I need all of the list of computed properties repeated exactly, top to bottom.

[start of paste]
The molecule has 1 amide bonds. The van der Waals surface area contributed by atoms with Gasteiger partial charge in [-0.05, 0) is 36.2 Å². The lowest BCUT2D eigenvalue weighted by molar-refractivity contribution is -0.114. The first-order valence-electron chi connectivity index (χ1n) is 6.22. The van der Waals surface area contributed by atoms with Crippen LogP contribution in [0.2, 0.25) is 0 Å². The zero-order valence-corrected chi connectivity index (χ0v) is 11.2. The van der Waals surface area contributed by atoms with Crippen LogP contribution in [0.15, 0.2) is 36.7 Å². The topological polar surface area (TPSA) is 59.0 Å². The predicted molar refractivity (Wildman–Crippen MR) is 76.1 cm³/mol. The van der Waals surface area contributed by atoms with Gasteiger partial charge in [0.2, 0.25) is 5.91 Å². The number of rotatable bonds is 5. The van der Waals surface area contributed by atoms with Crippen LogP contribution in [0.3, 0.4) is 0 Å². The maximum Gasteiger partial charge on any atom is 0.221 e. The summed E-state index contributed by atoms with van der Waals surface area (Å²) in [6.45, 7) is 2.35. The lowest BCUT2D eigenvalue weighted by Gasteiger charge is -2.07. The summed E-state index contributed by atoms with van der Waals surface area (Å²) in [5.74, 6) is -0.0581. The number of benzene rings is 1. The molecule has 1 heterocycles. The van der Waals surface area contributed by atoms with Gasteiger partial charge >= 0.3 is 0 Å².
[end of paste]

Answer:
The molecule has 1 amide bonds. The van der Waals surface area contributed by atoms with Gasteiger partial charge in [-0.05, 0) is 36.2 Å². The lowest BCUT2D eigenvalue weighted by molar-refractivity contribution is -0.114. The first-order valence-electron chi connectivity index (χ1n) is 6.22. The van der Waals surface area contributed by atoms with Crippen LogP contribution in [0.2, 0.25) is 0 Å². The zero-order valence-corrected chi connectivity index (χ0v) is 11.2. The van der Waals surface area contributed by atoms with Crippen LogP contribution in [0.15, 0.2) is 36.7 Å². The topological polar surface area (TPSA) is 59.0 Å². The predicted molar refractivity (Wildman–Crippen MR) is 76.1 cm³/mol. The van der Waals surface area contributed by atoms with Gasteiger partial charge in [0.2, 0.25) is 5.91 Å². The number of rotatable bonds is 5. The van der Waals surface area contributed by atoms with Crippen LogP contribution in [0.3, 0.4) is 0 Å². The maximum Gasteiger partial charge on any atom is 0.221 e. The summed E-state index contributed by atoms with van der Waals surface area (Å²) in [6.45, 7) is 2.35. The lowest BCUT2D eigenvalue weighted by Gasteiger charge is -2.07. The summed E-state index contributed by atoms with van der Waals surface area (Å²) in [5.74, 6) is -0.0581. The number of benzene rings is 1. The molecule has 1 heterocycles. The van der Waals surface area contributed by atoms with Gasteiger partial charge >= 0.3 is 0 Å².